Yes Bank's Intent Is To Reduce NPAs To Zero By Fiscal End, Says CEO Prashant Kumar
Yes Bank Ltd. intends to bring down its gross non-performing assets to zero by March 31 next year, said Prashant Kumar, managing director and chief executive officer at the private lender. That comes as the bank hopes to set up an asset reconstruction company and sell its legacy bad loans to it.
"If you just want to go through reduction (of NPAs) by way of recoveries and upgradation, it takes a very long time," Kumar told BloombergQuint in an interview on Monday. "That's why we are looking for an opportunity to create an ARC in partnership with some of the best-known stressed asset funds across the world."
Distressed asset funds have expressed interest and the bank will be able to identify a partner within 60 days, Kumar said.
The ARC will be controlled by the stressed asset investor and the bank will hold a minority stake in it.
To be sure, the RBI requires that such loan sales happen at an arm's length. Also, there are restrictions on the proportion of bad loans an ARC can hold from its sponsor. However, Yes Bank may not be a sponsor of the proposed ARC.
As of Sept. 30, Yes Bank's gross non-performing asset pool stood at Rs 28,741 crore or 15% of the total loan book. Adding Rs 6,184 crore worth of restructured loans, the total stressed asset ratio for the bank continues to remain at 20%.
Even as it cleans up, the bank is aiming to grow its corporate loan book by 10% this financial year, as it looks to expand its mid-corporate business.
"We are targeting the mid-corporates, not very large corporates or large project loans. We will be more granular, participating in working capital requirements," Kumar said. "With the kind of lines which have already been set up and not utilised, achieving the 10% (loan growth) number on the corporate (book) is not an issue at all."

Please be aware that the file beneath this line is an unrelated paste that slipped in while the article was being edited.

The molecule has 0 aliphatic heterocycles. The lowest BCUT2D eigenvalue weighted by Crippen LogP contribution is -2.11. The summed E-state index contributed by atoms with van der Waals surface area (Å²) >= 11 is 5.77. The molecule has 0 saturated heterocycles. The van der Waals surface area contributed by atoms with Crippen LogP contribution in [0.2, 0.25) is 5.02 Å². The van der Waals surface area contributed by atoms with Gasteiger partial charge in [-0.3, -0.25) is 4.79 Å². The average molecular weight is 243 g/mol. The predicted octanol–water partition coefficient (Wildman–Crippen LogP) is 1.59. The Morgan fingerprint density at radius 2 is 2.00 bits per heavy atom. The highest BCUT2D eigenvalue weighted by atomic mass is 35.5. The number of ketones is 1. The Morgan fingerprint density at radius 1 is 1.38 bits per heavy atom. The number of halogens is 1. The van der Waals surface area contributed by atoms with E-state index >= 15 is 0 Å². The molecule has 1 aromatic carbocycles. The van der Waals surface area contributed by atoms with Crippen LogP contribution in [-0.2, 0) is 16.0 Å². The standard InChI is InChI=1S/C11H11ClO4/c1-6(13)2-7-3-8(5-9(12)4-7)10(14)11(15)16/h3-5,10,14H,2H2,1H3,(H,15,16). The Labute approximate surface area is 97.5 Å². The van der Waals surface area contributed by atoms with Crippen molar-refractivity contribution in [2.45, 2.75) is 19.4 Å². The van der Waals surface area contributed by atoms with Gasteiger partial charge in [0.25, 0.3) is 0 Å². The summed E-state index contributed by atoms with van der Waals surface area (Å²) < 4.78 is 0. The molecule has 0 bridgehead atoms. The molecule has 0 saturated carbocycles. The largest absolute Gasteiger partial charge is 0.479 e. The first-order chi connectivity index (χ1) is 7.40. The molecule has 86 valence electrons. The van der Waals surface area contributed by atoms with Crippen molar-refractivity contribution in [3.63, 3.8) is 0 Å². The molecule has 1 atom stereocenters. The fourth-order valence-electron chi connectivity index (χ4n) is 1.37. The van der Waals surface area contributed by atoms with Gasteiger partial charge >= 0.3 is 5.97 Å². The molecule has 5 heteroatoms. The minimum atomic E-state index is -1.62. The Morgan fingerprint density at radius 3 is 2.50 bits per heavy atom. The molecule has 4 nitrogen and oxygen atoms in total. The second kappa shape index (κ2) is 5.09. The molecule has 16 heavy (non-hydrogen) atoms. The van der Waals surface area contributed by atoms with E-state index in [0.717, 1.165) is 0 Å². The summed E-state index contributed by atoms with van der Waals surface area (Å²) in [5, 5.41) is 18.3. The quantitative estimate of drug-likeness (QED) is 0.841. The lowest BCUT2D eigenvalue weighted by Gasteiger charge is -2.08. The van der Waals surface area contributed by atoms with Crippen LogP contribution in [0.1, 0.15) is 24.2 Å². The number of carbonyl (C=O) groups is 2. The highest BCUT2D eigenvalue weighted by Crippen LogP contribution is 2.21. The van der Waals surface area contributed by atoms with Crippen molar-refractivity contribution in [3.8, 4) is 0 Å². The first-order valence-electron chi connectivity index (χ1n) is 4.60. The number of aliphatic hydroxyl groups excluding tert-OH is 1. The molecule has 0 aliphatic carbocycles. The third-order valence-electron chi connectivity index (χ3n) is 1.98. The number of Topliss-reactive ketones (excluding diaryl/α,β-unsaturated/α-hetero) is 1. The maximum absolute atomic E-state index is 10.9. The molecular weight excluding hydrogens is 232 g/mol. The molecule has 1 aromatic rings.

On the large corporate front, too, Yes Bank will target growth through the working capital channel. With input costs going up, working capital demand is also expected to rise, Kumar said. Yes Bank will also look to improve its corporate relationships through its transaction banking services.
"Today, corporates are not looking at a bank only from a lending perspective. They also look for a bank which can provide solutions for their trade finance, cash management and transaction banking. I think this is one piece which we have done," Kumar said.
On its retail and micro, small and medium enterprise business, Yes Bank had a target of 20% credit growth this year. According to Kumar, the growth in this part of the loan book is now reaching 29%.
As of Sept. 30, the bank's loan book rose 4% year-on-year to Rs 1.72 lakh crore. The retail and MSME portfolio grew significantly faster than the corporate book, and now accounts for 54% of the total loan book. During the quarter, the bank saw gross retail disbursals worth Rs 8,478 crore, the highest ever in its history. It disbursed loans worth Rs 4,576 crore to small and medium enterprises.
The bank's capital adequacy ratio stood at 17.6%, where tier-1 capital stood at 11.5%. According to Kumar, while this is sufficient to grow the total loan book by 15% this year, the bank may need to raise more capital next year. Yes Bank's board had approved a fundraising plan of Rs 10,000 crore in June.
Watch the full interview here: